Economy

Is your business claiming all its tax deductions?

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It’s a simple enough question – are you claiming all your business’s tax deductions? But the answer may not be so simple. By TERRY HAYES of Thomson Legal & Regulatory.

By Terry Hayes

It’s a simple enough question – are you claiming all your business’s tax deductions? But the answer may not be so simple. The general principle under Australia’s tax laws for businesses is that an expense is tax deductible if it is incurred in carrying on the business. That is, the expense must be related to the conduct of the business. 

Every business is different, so an exhaustive list of what is tax deductible will vary. The following is a sample of the kinds of expenses that could be deductible – it might get you thinking about what you are claiming concerning your business.

  • Salary and wages and bonuses paid to employees.
  • FBT on fringe benefits paid is deductible.
  • Staff recruitment costs (advertising, agency fees).
  • The cost of drawing up employment agreements.
  • Superannuation contributions.
  • Workers compensation insurance.
  • Rent or lease costs of business premises (the rent itself, lease document preparation costs, etc).
  • Bank fees and charges on business bank accounts.
  • Bad debts (must actually be written off as bad).
  • Borrowing expenses, for example interest on funds borrowed that are used in the carrying on of the business, legal expenses, registration fees. Note that this year-by-year test allows for changes in the use of the borrowed funds.
  • The cost of trading stock, including freight, taxes and insurance.
  • Licence fees.
  • Motor vehicle expenses.
  • Repairs.
  • Lease of equipment or plant.
  • Depreciation of assets of the business. This can include the businesses’ buildings themselves.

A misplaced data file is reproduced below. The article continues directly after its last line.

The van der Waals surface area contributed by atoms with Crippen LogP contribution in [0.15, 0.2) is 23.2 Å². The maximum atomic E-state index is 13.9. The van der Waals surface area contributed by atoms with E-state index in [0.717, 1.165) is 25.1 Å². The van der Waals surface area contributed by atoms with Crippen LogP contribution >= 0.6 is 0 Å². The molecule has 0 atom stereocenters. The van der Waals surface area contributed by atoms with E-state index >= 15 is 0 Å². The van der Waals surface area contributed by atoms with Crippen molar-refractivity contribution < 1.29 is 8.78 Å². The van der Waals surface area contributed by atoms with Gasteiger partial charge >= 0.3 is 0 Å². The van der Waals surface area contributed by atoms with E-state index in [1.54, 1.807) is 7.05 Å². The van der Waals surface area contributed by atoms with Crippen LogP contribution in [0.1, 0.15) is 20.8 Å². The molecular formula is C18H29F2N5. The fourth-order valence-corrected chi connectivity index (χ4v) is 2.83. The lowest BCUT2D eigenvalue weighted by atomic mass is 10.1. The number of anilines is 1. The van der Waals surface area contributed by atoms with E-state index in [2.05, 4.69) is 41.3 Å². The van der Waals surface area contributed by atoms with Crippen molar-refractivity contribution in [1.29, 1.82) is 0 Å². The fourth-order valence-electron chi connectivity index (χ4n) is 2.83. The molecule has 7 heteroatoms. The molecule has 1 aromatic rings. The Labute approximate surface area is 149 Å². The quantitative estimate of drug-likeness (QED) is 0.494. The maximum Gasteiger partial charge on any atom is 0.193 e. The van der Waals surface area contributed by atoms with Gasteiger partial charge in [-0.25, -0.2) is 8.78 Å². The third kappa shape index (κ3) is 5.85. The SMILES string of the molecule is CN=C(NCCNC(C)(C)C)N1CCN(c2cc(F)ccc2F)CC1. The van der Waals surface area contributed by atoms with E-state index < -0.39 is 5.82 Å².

• Advertising.
  • Power costs.
  • The cost of promotional giveaways.
  • Gifts and donations to the value of $2 or more – this can include gifts of things like property (including trading stock) bought by the business during the 12 months before the gift was made.
  • Transport and freight expenses.
  • Fees of a registered tax agent.
  • Cost of attending conferences related to the activities of the business.
  • Payroll tax and land tax on business premises.

It should be noted that it is not for the Tax Commissioner to say how much a business owner, or any taxpayer, should expend in operating the business. For example, a business owner might choose to buy an expensive car for use in the business, rather than a cheap runabout. That’s the owner’s choice and the Commissioner cannot dictate that. However, with cars, the tax law prescribes a limit on the cost of a car that can be claimed for depreciation of the car, that is, its decline in value. That car cost limit is indexed each year, and for the current 2007-08 financial year is $57,123.

From a tax point of view, the tax office’s concern is only with the amount actually spent and whether that expenditure is necessarily connected with the production of assessable income by the business. Of course, business owners will make their own commercial decisions on how much they will spend on the business.

For SMEs, an important consideration in thinking about the tax deductibility of an expense is whether it is totally referable to the business. Some expenses, such as travel costs and motor vehicle costs, may be part-business (deductible) and part-private (non-deductible) expenses. If so, those costs need to be apportioned so that only the business portion is claimed as a deduction. Again, this seems obvious, but the tax office says it often finds this a problem area that taxpayers get wrong.

Another thing to remember here is that tax deduction claims for business expenses must be able to be proved – by keeping invoices and receipts, maintenance of motor vehicle log books, etc. Again, obvious, but if the money has not actually been spent on the business expense (or a commitment to spending the money has not been made), it is not deductible.

A business will incur all sorts of expenses over its lifetime – some will be tax deductible, some won’t. The trick is to keep good records and talk to your accountant or adviser.

 

Terry Hayes

Terry Hayes is the senior tax writer at Thomson Legal & Regulatory , a leading Australian provider of tax, accounting and legal information solutions.

For more Terry Hayes features, click here .

 

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